We then made our way to Ken Duncan’s gallery where Lemon bought a couple of books for his friends who were getting baptised. After doing all that exercise, we decided to head back to La Renaissance to have some dessert.

There’s always so many people in the patisserie, it’s so hard to get photos of different cakes and the shop when there are business people wanting to be served. I’m quite easy with the choice of dessert so I let Lemon choose. The only thing I don’t like if berries, but luckily Lemon didn’t choose any. We bought our desserts and made our way to the Overseas Passenger Terminal where we sat and ate our goodies. We saved $1 per dessert for getting take away.

Our trio of delicious desserts.

Passion de Pierre: A light creamy passionfruit mousse, with a layer of raspberry jelly, encased in joconde and decorated with fresh seasonal fruit. $6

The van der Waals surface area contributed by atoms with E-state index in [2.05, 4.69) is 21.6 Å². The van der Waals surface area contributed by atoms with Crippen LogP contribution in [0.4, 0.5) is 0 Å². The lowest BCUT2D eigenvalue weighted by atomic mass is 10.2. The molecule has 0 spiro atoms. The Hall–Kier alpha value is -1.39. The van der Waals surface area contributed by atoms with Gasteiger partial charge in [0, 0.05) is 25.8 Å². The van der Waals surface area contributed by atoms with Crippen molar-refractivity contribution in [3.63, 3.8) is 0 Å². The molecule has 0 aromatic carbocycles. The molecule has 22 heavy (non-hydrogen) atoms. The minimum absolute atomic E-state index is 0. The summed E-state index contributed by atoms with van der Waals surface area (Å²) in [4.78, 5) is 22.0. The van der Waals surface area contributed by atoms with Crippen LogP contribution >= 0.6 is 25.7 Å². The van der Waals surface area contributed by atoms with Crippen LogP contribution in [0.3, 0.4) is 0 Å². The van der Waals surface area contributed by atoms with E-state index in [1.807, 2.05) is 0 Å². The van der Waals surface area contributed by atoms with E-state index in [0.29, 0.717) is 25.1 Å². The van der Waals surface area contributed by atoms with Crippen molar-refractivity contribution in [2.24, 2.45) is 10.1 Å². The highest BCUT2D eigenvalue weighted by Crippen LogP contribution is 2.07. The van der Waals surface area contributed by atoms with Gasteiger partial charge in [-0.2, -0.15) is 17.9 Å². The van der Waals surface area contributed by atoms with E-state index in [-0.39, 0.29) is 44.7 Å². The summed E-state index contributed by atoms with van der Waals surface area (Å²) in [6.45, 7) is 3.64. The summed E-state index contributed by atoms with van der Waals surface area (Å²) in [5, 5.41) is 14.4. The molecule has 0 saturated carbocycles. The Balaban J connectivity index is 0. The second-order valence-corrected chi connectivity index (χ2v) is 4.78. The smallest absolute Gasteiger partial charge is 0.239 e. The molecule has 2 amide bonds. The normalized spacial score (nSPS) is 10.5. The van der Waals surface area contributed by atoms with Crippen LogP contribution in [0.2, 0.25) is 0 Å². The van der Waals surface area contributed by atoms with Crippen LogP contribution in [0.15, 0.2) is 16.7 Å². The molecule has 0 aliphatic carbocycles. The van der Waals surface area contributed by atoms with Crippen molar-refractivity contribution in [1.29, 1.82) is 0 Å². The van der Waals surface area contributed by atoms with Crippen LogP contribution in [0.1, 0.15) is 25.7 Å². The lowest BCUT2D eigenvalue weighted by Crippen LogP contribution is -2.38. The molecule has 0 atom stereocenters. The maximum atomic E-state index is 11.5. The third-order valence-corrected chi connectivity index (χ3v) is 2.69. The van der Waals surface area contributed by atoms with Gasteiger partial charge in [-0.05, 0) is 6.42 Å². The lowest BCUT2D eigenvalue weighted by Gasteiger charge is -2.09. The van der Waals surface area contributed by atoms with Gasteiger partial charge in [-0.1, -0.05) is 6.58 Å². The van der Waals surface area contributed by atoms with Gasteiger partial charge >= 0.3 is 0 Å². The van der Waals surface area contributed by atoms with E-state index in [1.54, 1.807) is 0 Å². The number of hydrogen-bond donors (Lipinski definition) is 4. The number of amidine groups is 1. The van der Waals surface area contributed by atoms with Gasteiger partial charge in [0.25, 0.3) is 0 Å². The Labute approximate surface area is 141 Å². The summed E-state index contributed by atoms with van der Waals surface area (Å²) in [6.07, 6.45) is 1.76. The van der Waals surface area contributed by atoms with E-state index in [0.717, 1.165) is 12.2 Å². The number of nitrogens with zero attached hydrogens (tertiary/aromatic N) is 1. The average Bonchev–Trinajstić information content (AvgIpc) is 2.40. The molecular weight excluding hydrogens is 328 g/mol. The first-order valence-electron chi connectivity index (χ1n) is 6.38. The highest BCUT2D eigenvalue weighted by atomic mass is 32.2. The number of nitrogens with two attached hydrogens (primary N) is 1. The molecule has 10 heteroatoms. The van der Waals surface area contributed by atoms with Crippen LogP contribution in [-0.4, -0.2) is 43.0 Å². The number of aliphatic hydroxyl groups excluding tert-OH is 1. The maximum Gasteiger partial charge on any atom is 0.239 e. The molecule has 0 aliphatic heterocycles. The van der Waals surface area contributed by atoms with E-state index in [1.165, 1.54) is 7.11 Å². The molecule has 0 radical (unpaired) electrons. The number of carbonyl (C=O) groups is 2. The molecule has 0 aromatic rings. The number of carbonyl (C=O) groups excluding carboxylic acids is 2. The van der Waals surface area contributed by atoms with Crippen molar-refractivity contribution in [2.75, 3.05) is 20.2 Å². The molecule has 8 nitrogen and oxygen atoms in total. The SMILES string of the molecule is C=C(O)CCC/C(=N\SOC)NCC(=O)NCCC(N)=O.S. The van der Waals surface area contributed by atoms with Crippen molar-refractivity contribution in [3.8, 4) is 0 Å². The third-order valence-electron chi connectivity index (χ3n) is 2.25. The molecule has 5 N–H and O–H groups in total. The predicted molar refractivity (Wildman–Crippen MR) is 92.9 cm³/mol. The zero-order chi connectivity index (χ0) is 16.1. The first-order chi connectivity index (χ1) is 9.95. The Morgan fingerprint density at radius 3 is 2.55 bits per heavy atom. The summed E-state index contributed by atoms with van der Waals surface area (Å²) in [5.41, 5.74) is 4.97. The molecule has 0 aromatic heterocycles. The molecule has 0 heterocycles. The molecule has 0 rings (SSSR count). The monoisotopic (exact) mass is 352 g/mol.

Joconde is a mixture of eggs, ground almonds, icing sugar and a little flour, made into sponge-like sheets. I quite liked the slight sourness and tanginess of the passionfruit. It was very light indeed. The small chocolate balls on top reminded me of black and white pepper which I giggled at while I was eating it.

Mousse Picasso: Layers of white and dark chocolate mousse, wrapped in folds of Valrhona “Jivara” milk chocolate. $6

Unfortunately the top of the chocolate box cracked in the box, but it was still all good. I personally didn’t like the outside because I found it too creamy and sweet. I gave part of my half to Lemon. But the inside was surprisingly quite light. The white chocolate mousse wasn’t very sweet and it worked well with the dark chocolate mousse. I didn’t really feel like I was eating chocolate at all.

Chocolate Eclair: Traditional choux pastry filled with chocolate pastry cream and topped with chocolate fondant. $4.50